This is Part I of a multi-part blog wherein I explore the challenges of repairing a Sessions Westminster A tambour style time, strike and chime mantel clock. This part is the introduction.
In August 2015 I wrote, “This a good project clock that is not for the inexperienced. As I gain more knowledge I will tackle this most interesting clock.” Well the time is now.
Well, it’s been two years and I have looked at this clock often enough and wondered what it would be like to finally get it running. Time to take the plunge.
The Sessions Westminster A mantel clock was made in Forestville Connecticut, USA. The first year of production for this model was 1927. Between 1903 and 1933 Sessions produced 52 models of mechanical clocks, ranging from advertisers, large and small clocks with logos of various businesses, to wall, or “Regulator” clocks, and shelf or mantel clocks, designed for the home.
Some Sessions clocks from this period are prized by collectors. The Westminster A is particularly sought after though collectors prefer it to be serviced and in running condition.
The clock is tricky to repair and most horologists prefer to stay clear of it
This clock is 21 inches long and 10 inches high, has a mahogany finish with faux wood inlay and raised metal gold-coloured numerals on the dial face. It is a quarter-hour 8-day Westminster chime clock operating on two trains, the going train (time) with the strike and chime train combined. It also has small arbour just below the hour cannon to turn off the chimes/strike and is called “Silent Chime”. Sessions was not alone in producing two-train clocks and other makers incorporated this design later in the 1930’s and 1940’s. However, Sessions was probably the best known for this feature. This clock was sold in 1931 (inscription on label, back of access door). The sale price was $29.95 which would have been substantial considering a working man’s salary in those days.
The clock is tricky to repair and horologists will generally try to stay away from it. I will be going through a step-by-step process and relying heavily on Robert Croswell’s excellent instructional manual called Taming the Sessions Two Train Movement February 2016 edition.
In August 2015 I wrote, “This a good project clock that is not for the inexperienced. As I gain more knowledge I will tackle this most interesting clock.”
I have done some bushing work and from what I can see there is certainly bushing work to be done. I have removed the movement once before to replace a bad click which as easy fix since the mainsprings can be removed without dis-assembly. The click holds the tension or power of the mainspring and is identified by a clicking sound when the key is turned. But the real challenge will begin as I attempt to understand how the chime mechanism works and if I can re-assemble it successfully.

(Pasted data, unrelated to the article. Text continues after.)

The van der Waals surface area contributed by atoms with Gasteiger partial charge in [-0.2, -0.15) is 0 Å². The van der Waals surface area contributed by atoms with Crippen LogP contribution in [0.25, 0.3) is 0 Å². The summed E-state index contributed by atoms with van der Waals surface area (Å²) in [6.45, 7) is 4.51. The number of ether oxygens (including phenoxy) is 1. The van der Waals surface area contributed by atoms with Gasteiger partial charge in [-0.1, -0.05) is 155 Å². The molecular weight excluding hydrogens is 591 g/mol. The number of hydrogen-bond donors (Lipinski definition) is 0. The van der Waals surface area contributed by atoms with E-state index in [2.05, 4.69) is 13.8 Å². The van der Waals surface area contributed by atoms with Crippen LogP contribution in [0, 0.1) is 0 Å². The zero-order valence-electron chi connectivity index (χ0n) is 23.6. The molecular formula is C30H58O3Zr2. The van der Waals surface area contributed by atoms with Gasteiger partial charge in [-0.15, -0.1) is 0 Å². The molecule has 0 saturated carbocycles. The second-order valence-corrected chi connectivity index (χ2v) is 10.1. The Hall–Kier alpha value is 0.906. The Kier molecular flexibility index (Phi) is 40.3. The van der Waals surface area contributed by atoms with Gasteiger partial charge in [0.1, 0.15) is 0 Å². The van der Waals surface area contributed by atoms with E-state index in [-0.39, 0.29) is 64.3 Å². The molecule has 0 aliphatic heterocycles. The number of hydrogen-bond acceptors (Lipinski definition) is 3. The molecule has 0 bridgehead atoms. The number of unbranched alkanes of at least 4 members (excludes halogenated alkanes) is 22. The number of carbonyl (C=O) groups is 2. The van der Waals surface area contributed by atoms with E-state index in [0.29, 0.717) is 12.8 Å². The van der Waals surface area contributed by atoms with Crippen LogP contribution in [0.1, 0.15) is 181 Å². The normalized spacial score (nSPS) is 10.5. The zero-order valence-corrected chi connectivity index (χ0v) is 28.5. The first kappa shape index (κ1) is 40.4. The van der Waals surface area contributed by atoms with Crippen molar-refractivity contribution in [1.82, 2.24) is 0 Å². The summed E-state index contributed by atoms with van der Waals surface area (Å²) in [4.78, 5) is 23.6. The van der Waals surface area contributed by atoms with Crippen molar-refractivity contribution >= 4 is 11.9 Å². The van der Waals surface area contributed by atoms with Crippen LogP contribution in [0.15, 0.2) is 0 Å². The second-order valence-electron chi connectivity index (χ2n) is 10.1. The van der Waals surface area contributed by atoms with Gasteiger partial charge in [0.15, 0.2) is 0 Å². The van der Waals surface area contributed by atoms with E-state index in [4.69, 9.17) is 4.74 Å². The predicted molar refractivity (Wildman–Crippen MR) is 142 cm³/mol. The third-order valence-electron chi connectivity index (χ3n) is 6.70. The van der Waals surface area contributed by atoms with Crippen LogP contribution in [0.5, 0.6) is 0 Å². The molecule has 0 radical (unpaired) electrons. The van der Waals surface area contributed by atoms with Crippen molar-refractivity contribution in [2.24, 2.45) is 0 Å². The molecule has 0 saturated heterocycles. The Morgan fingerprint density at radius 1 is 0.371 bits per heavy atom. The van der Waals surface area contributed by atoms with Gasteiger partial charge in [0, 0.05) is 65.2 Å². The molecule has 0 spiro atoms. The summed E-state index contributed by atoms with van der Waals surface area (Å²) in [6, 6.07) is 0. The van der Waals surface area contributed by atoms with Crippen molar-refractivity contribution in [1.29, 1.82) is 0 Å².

Follow me as I dis-assemble, clean and repair the movement in Part II.
4 thoughts on “Sessions Westminster A mantel clock Part I – Let’s explore this clock a little further”
I did not know that Sessions had a two train Westminster. Generally this kind of clock falls out of the range of clocks that I tend to collect, so I rarely look into them. Because I know very little about this model, I wonder if you can clear up a detail for me.
Is this a true 4/4 Westminster or is it a 3/4 Westminster?
The difference is that a 4/4 Westminster chimes all 4 quarters (each quarter having 4 notes) every 15 minutes, culminating with the 16 note “full tune” on the hour. A 3/4 Westminster however, does only the Westminster quarters for 15, 30, and 45, and then only strikes the hours on the hour (no chime on the hour). 3/4 Westminster clocks are nearly always 2-train, and the switch over before the hour works with a lever and a sliding gear. Alternatively, due to the spring length requirements needed to perform both the melody and hour strikes, I would think that it would be very difficult to make a 4/4 on one train.
I own an older HAC 3/4 Westminster: http://www.angelfire.com/me5/clockman/3-4wm.html
Sessions Westminster A clocks are true chiming clocks that play the Westminster chime sequences on the quarter hours and strike the hour count on the hour. Robert Croswell wrote a great manual on this clock. In it he says, “Outside the plates is an entirely different story. Looking at the front of the movement one will notice that this is a rack and snail strike train but it has TWO racks and TWO snails. A look at the back of the movement reveals a small cam in the middle of the plate and a large “player drum” or pin drum. The two racks working together with the little cam and the player drum, which can shift outward to play chimes or inward to strike the hour, is what makes it all work. The chime sequence is self‐synchronizing and with so few working parts, once setup correctly this can be a relatively trouble free movement.”
Well done. keep up the good job
Thanks for coming to my blog.
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